A common SNIP message decoder question is…

I see a message type appearing in the RTCM3 decoder with ADVNULLANTENNA – what is this for?


This indicates a “null antenna” antenna type used (often by Trimble GNSS devices) to denote that the end user (the rover device) does do not have to deal with additional antenna offset corrections.

More precisely, it means all such calibration offsets have already been incorporated (baked-in) into the measurements which that data stream is providing.

This is used in a two places in the RTCM 3 messages as follows.  The type 1008 message (or MT1007) and the type 1033 message.  If it is not present. The type 1006 message is present, then each NTRIP Client Rover device knows to seek there for other suitable offsets.

If another value is found here, it indicates the official name of an antenna which can then be used to lookup calibration factors for that model.    Seek here for a popular list:  https://www.ngs.noaa.gov/ANTCAL/

Hint:  You can also quickly see the antenna type and any offsets that are present by hovering the mouse over the mountPt label for each stream.  The resulting tool tips summarizes key information about the Base Station from the RTCM3 messages.

FYI, Rover device setups should also use the ADVNULLANTENNA setting in sending these message, if desired.

The alternative terms NULLAntenna and NULLANTENNA NONE and GPPNULLANTENNA are also used for ADVNULLANTENNA, odd capitalization styles have also been observed in the wild as well.

There is a growing pile of evidence that some older Trimble models need to see this in MT1008, even if the values are set to be empty strings, in order to use corrections provided by other models of Base Stations. SNIP‘s PFAT tools can be used to achieve this.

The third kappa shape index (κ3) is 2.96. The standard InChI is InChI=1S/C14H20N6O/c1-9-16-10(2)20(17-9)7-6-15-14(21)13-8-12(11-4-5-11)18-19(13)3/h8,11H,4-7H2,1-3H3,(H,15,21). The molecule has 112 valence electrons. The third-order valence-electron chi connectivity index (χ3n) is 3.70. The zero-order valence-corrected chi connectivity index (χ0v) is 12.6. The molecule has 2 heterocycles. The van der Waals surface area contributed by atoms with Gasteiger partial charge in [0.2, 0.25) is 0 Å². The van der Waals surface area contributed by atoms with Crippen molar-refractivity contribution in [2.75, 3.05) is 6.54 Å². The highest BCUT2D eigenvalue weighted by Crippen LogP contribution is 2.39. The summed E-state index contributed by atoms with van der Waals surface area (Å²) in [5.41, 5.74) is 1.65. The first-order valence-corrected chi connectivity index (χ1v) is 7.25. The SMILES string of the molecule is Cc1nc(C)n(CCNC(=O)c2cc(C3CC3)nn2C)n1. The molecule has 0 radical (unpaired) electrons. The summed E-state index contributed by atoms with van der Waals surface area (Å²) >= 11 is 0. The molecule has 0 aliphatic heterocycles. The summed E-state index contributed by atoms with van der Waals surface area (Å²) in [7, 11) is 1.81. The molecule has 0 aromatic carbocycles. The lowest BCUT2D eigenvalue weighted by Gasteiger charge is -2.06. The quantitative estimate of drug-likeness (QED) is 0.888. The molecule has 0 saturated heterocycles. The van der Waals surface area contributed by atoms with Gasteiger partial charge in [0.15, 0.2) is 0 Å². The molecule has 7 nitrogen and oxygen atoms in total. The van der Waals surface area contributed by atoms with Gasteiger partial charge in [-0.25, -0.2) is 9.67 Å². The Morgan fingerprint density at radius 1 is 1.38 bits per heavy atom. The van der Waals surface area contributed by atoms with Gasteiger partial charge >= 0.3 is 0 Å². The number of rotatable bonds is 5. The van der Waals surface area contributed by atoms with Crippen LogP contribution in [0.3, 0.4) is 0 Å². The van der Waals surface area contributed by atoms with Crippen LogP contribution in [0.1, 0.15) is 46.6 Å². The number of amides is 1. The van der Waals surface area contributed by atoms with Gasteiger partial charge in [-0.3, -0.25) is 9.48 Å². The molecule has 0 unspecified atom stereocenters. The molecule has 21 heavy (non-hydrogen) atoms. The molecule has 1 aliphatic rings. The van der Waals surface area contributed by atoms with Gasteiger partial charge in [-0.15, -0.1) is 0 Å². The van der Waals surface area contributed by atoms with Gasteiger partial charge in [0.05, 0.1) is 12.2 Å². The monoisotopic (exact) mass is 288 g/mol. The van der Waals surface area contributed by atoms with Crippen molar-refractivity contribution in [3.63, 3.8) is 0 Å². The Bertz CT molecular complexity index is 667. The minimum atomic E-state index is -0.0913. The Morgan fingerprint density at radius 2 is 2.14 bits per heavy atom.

Do I have to send this message?

No it is not required, but it helps others to understand the Base Station setup.

If you determined your Base Station location by taking a long time average position of your antenna and submitting that to OPUS or some other service (as described here), then you have already incorporated these offsets into the measurements which that data stream is providing.

PFAT feature

One of the PFAT Add functions can create this message (with ADVNULLANTENNA as the description content) for those Base Stations that cannot provide it.  Any desired text can be entered and used (hence all antenna types are supported).  The most popular terms can be selected in a drop down  (ADVNULLANTENNA, NULLANTENNA, GPPNULLANTENNA. etc.).  There is some evidence that certain rover designs may require this message to be present.  This ability can be found in the Translate dialog “Station Details” that supports changing various Base Station configuration details.

Further Details

The below links show provide informative data where other Caster networks have had to deal with this issue.




Was this article helpful?

Related Articles